Metalclad Corporation v. The United Mexican States, ICSID Case No. ARB(AF)/97/1, Award, ¶103 (Aug. 30, 2000).
 Telenor Mobile Communications A.S. v. The Republic of Hungary, ICSID Case No. ARB/04/15, Award, ¶70 (Sep. 13, 2006); Christoph Schreuer, The Concept of Expropriation under the ETC and other Investment Protection Treaties, Transnational Dispute Management (Nov. 2005), https://www.transnational-dispute-management.com/article.asp?key=596.
 Metalclad, supra note 13, ¶103.
 Greg Mcfarlane, How Facebook, Twitter, Social Media Make Money From You (Feb. 7, 2020), https://www.investopedia.com/stock-analysis/032114/how-facebook-twitter-social-media-make-money-you-twtr-lnkd-fb-goog.aspx.
 Pope & Talbot v. The Government of Canada, IIC 192, Interim Award, ¶98 (Jun. 26, 2000).
 Chemutra Corporation v. Canada, ICGJ 464, Award, ¶258 (Aug. 2, 2010).
 Matthew R. Dardenne, Testing the Jurisdictional Limits of the International Investment Regime: The Blocking of Social Media and Internet Censorship, 40 Denv. J. Int’L L. & Pol’y 400 (2011).
 See, for ex., Hungary-Spain BIT, supra note 7, art I, ¶1(c),(d); Austria-Croatia BIT, supra note 12, art. I, ¶1(c).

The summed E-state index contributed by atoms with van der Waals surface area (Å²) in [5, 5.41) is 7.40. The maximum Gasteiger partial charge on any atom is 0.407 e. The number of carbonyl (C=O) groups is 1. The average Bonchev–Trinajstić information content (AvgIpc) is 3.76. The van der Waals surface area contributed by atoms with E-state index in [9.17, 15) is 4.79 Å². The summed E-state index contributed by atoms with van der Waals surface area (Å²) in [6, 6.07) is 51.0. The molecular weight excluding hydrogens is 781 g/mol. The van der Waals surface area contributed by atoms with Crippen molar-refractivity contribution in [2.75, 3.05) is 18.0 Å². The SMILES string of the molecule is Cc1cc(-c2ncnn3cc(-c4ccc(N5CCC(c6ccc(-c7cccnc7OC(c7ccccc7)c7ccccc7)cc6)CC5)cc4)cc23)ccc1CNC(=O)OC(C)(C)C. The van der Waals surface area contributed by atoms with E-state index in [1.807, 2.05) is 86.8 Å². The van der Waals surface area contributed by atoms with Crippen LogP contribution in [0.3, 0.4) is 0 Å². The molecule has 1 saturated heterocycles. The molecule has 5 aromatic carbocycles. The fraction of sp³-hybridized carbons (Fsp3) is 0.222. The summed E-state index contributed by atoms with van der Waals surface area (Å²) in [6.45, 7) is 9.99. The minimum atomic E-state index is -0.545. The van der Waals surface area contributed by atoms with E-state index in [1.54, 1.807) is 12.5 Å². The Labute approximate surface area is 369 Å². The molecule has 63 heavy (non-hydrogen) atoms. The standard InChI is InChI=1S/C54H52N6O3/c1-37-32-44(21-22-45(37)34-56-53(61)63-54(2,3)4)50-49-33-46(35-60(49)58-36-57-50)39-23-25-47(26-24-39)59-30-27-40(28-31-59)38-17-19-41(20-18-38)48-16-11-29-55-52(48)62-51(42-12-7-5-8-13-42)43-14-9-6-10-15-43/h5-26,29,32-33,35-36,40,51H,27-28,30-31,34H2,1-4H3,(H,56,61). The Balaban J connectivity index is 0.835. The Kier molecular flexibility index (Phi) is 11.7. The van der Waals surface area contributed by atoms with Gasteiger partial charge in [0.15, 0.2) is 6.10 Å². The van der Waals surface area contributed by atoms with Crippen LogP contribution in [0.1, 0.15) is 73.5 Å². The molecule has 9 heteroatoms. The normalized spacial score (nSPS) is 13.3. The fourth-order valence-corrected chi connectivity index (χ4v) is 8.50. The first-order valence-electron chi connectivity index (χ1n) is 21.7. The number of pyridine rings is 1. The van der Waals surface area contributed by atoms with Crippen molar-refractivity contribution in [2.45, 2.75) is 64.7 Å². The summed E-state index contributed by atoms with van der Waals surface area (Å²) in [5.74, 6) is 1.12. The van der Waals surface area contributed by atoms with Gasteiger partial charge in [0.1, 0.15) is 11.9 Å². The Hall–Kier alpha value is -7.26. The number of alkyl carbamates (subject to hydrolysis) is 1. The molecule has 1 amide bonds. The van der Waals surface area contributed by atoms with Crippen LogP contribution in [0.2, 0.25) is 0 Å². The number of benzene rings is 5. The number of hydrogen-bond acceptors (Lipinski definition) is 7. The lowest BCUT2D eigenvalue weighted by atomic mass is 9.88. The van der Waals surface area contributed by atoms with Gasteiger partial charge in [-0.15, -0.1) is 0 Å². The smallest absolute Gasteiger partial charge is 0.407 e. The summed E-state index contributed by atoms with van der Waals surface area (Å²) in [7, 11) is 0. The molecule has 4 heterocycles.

Tippetts, Abbett, McCarthy, Stratton v. TAMS–AFFA Consulting Engineers of Iran, 6 Iran-U.S. Cl. Trib. Rep. 219, 225 (June 22, 1984) [‘Tippetts’]; Phelps Dodge Corp v. Iran, 10 Iran-US CTR 121 (Mar. 19, 1986).
 S.D. Myers v. Canada, IIC 252, Partial Award, ¶284 (Nov. 13, 2000).
 Id., ¶283.
 See generally Wena Hotels Ltd. v. Egypt, ICSID Case No. ARB/98/4, Award, ¶9 (Dec. 8, 2000).
 UNCTAD, supra note 11, 71.
 Tippetts, supra note 21, 225.
 Tecmed, supra note 9, ¶116.
 UNCTAD, supra note 11, 70.
 Philip Morris, supra note 9, ¶136.
 Tecmed, supra note 9, ¶122.
 Eva Brems & Laurens Lavrysen, ‘Don’t Use a Sledgehammer to Crack a Nut’: Less Restrictive Means in the Case Law of the European Court of Human Rights, 15(1) Hum. Rts. L. Rev. 139, 168 (Mar. 2015).
 Ahmet Yildirim v. Turkey, App. No. 3111/10,  ECHR 3003.
 Cengiz & Ors. v Turkey, App. Nos. 48226/10 & 14027/11,  ECHR 1052.
 Karina M. Tehusijarana & Jessicha Valentina, Jakarta riot: Government temporarily limits access to social media, messaging apps, The Jakarta Post (May 22, 2019), https://www.thejakartapost.com/life/2019/05/22/jakarta-riot-government-temporarily-limits-access-to-social-media-messaging-apps.html.
 See, for ex., El Paso, supra note 8; LG&E Energy Corp., LG&E Capital Corp., and LG&E International, Inc. v. Argentine Republic, ICSID Case No. ARB/02/1, Decision on Liability, ¶125 (Oct. 3, 2006).
 Article 19, supra note 6.
 See generally, Frank Pasquale, Platform Neutrality: Enhancing Freedom of Expression in Spheres of Private Power, 17 U. Md. Theoretical Inquiries L. 487 (2016).
The views expressed in this post represent the views of the post’s author only.